“Our seas are undergoing ecological meltdown. Fishing is undermining itself by purging the oceans of the species on which it depends. But its influence is far more menacing that simply the regrettable self-destruction of an industry. The wholesale removal … Continue reading → Read the full article.
  • via Denise O'Meara from Denise O’Meara
    Citation for this post: BibTeX | RIS
    1 day 14 hours ago
    The Saltee Islands are situated about 5 km from Kilmore Quay, Co. Wexford. The two islands are called Great and Little Saltee, and are privately owned. The Great Saltee is a famous sea bird sanctuary and is an important breeding ground for gannets, puffins, shags, guillemots, razorbills and gulls. When I visited Great Saltee in early June, I was fortunate to see thousands of seabirds congregating in groups across the island. The island is open to the public, and ferries can be arranged at Kilmore Quay. For more information, check out the Saltee Islands website.             Read the full article.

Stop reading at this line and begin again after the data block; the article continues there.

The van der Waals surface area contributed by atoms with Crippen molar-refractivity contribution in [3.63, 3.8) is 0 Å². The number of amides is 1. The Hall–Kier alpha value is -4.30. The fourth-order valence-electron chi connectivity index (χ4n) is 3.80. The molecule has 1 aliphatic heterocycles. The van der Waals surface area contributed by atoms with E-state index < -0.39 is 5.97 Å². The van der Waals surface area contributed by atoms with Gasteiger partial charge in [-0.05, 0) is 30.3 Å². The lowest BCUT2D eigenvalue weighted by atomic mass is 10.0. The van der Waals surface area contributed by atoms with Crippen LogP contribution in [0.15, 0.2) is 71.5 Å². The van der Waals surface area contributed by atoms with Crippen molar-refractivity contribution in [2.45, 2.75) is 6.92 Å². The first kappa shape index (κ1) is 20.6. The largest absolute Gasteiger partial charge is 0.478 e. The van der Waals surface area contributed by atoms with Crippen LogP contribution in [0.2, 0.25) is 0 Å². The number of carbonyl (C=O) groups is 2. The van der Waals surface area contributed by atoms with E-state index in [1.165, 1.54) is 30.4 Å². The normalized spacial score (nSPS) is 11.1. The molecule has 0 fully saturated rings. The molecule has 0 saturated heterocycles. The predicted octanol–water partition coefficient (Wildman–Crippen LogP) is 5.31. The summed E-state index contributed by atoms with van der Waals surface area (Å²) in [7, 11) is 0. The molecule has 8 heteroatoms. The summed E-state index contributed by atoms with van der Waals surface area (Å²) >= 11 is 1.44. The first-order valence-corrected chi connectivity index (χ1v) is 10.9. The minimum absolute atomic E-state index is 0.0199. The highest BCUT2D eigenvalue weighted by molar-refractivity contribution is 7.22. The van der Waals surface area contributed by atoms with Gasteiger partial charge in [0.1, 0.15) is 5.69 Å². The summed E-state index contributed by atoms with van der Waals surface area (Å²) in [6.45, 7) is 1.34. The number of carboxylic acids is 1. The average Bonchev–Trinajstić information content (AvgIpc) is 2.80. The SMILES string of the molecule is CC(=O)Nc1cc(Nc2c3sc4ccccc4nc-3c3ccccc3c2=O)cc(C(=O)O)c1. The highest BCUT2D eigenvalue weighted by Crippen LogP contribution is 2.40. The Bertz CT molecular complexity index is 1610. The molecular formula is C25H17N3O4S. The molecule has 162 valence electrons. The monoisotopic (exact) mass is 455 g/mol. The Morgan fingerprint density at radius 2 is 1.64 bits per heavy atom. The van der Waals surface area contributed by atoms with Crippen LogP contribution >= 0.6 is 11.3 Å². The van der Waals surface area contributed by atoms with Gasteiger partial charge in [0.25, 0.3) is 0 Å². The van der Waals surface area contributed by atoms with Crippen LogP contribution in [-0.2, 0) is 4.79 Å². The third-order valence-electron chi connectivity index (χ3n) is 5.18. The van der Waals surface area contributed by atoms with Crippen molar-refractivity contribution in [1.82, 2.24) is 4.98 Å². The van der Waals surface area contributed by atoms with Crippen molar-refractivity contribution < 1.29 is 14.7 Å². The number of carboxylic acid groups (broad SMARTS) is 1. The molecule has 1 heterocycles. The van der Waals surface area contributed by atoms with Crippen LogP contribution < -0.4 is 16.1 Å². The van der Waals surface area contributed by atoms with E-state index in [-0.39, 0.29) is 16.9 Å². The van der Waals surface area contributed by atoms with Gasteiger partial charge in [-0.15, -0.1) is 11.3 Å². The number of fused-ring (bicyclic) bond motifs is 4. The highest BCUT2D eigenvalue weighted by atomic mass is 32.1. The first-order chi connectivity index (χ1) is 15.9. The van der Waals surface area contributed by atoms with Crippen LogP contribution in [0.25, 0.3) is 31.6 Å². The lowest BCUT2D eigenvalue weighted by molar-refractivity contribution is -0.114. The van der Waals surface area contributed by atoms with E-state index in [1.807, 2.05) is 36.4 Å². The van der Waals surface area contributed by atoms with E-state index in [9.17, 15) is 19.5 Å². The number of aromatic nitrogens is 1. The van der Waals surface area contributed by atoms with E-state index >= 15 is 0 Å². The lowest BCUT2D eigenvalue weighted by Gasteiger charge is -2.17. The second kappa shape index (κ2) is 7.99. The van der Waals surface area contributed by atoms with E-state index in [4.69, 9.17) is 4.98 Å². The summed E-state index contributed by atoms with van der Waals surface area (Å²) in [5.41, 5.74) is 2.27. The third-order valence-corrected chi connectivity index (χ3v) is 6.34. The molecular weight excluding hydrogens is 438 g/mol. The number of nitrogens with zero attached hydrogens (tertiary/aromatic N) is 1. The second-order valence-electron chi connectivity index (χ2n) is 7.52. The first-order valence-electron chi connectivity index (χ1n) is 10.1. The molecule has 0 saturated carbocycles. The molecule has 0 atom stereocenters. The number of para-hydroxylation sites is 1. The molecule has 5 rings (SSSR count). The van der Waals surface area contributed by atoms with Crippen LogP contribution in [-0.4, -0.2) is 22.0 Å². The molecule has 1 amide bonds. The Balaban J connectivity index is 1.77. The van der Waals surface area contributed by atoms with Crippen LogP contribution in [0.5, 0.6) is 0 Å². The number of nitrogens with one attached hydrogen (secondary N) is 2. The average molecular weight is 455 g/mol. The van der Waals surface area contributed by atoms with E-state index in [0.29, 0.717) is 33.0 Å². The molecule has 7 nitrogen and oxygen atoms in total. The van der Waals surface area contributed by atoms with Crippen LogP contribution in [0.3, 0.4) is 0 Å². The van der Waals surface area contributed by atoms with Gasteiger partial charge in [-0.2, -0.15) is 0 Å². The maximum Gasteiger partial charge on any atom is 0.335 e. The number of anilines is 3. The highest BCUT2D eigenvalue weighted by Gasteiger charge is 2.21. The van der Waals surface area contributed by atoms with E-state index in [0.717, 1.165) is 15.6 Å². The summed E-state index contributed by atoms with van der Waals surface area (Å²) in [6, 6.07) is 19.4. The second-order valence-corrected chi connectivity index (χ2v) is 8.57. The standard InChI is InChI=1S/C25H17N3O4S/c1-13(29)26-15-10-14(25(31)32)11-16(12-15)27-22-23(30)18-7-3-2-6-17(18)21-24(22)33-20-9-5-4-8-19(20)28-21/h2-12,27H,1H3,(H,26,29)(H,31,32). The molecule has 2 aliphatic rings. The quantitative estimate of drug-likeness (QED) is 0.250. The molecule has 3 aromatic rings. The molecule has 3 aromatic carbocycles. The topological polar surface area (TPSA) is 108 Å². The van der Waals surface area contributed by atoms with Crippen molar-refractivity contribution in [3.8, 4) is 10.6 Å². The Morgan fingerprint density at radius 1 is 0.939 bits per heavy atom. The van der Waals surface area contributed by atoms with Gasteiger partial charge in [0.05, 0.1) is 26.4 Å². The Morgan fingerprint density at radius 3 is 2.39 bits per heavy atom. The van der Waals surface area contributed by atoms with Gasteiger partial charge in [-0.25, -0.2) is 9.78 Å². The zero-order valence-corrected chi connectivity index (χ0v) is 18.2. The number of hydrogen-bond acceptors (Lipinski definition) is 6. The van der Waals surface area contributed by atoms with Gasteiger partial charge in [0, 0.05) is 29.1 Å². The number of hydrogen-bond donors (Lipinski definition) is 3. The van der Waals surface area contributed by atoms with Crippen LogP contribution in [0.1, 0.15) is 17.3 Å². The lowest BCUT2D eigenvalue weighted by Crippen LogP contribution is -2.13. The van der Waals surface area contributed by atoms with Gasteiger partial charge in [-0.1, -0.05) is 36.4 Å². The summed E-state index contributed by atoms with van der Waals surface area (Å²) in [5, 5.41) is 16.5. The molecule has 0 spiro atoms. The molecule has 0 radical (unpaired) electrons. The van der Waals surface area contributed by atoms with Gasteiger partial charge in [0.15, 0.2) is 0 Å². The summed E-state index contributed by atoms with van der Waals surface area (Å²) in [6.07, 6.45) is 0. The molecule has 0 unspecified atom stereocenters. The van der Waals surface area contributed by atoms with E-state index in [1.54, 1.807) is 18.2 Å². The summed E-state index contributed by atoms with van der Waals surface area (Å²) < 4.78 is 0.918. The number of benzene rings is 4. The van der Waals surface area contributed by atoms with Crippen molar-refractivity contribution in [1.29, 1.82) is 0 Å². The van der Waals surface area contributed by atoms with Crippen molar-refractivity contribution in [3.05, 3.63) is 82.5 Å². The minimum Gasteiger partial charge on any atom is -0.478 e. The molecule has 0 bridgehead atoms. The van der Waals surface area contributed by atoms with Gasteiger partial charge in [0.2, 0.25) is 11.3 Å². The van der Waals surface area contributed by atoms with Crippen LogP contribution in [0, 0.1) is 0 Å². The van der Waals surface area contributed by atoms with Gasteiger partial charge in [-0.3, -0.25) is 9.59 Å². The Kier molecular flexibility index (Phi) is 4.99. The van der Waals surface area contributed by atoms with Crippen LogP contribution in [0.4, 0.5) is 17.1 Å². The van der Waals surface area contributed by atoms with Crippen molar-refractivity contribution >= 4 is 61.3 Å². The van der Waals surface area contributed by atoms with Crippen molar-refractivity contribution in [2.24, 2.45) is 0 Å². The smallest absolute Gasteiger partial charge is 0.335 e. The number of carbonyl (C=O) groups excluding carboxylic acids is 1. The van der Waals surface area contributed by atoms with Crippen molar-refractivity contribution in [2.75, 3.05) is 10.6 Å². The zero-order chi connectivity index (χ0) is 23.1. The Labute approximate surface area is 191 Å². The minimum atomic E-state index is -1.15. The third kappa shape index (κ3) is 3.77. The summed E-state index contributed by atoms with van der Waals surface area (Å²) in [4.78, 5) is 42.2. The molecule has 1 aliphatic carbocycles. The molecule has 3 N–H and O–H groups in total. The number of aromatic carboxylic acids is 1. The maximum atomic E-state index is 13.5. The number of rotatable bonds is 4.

• via Chris Grieves from (Methods in Ecology and Evolution)
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    1 day 16 hours ago
    Below is a press release about the Methods paper ‘High-throughput monitoring of wild bee diversity and abundance via mitogenomics‘ taken from the University of East Anglia: It may sound counter-intuitive, but crushing up bees into a ‘DNA soup’ could help … Continue reading → Read the full article.
  • via Joe Chipperfield from Statistical Biogeography
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    1 day 16 hours ago

    Over the last five years Florian Hartig, Jörn Pagel, and myself (plus Björn Reineking in the early days) have organised an annual workshop on Bayesian modelling with ecological and environmental science applications being the principal focus.  I am pleased to announce that we have finalised the details for this year’s course.

    We’ve always been blessed with beautiful locations to run the course: from the Lindenhof outside the lovely historic town of Bayreuth, to the Black Forest outside Freiburg.  This year is no different and so the course will take place on the stunning island of...